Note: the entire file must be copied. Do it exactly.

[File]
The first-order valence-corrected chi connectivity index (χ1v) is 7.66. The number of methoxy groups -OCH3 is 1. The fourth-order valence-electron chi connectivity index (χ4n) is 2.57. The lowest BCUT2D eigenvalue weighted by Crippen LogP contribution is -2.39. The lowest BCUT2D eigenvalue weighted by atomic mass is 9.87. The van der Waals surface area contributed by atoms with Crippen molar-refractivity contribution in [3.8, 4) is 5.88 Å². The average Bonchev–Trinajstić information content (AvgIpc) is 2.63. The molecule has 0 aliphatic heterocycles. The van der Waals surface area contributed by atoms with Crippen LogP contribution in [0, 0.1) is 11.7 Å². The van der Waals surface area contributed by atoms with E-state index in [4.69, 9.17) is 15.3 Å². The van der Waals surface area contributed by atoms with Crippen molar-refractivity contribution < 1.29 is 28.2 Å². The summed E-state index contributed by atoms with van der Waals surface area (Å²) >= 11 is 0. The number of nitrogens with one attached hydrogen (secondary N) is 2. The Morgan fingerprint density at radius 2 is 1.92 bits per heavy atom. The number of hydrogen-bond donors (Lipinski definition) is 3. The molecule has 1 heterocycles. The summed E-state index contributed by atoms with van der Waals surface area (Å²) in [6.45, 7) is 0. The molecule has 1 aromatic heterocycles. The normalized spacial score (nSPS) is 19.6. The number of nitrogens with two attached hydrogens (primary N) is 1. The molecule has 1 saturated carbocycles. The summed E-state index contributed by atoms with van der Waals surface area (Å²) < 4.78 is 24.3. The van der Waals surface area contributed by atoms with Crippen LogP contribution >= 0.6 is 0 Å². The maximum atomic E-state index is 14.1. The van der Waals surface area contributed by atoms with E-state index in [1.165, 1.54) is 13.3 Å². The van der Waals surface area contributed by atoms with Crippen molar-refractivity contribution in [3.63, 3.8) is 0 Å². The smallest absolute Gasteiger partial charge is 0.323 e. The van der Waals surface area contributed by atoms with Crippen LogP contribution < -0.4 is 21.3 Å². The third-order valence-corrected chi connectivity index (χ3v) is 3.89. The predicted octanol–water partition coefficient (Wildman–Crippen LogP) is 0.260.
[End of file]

The first-order valence-corrected chi connectivity index (χ1v) is 7.66. The number of methoxy groups -OCH3 is 1. The fourth-order valence-electron chi connectivity index (χ4n) is 2.57. The lowest BCUT2D eigenvalue weighted by Crippen LogP contribution is -2.39. The lowest BCUT2D eigenvalue weighted by atomic mass is 9.87. The van der Waals surface area contributed by atoms with Crippen molar-refractivity contribution in [3.8, 4) is 5.88 Å². The average Bonchev–Trinajstić information content (AvgIpc) is 2.63. The molecule has 0 aliphatic heterocycles. The van der Waals surface area contributed by atoms with Crippen LogP contribution in [0, 0.1) is 11.7 Å². The van der Waals surface area contributed by atoms with E-state index in [4.69, 9.17) is 15.3 Å². The van der Waals surface area contributed by atoms with Crippen molar-refractivity contribution < 1.29 is 28.2 Å². The summed E-state index contributed by atoms with van der Waals surface area (Å²) >= 11 is 0. The number of nitrogens with one attached hydrogen (secondary N) is 2. The Morgan fingerprint density at radius 2 is 1.92 bits per heavy atom. The number of hydrogen-bond donors (Lipinski definition) is 3. The molecule has 1 heterocycles. The summed E-state index contributed by atoms with van der Waals surface area (Å²) in [6.45, 7) is 0. The molecule has 1 aromatic heterocycles. The normalized spacial score (nSPS) is 19.6. The number of nitrogens with two attached hydrogens (primary N) is 1. The molecule has 1 saturated carbocycles. The summed E-state index contributed by atoms with van der Waals surface area (Å²) < 4.78 is 24.3. The van der Waals surface area contributed by atoms with Crippen LogP contribution >= 0.6 is 0 Å². The maximum atomic E-state index is 14.1. The van der Waals surface area contributed by atoms with E-state index in [1.165, 1.54) is 13.3 Å². The van der Waals surface area contributed by atoms with Crippen molar-refractivity contribution in [3.63, 3.8) is 0 Å². The smallest absolute Gasteiger partial charge is 0.323 e. The van der Waals surface area contributed by atoms with Crippen LogP contribution < -0.4 is 21.3 Å². The third-order valence-corrected chi connectivity index (χ3v) is 3.89. The predicted octanol–water partition coefficient (Wildman–Crippen LogP) is 0.260.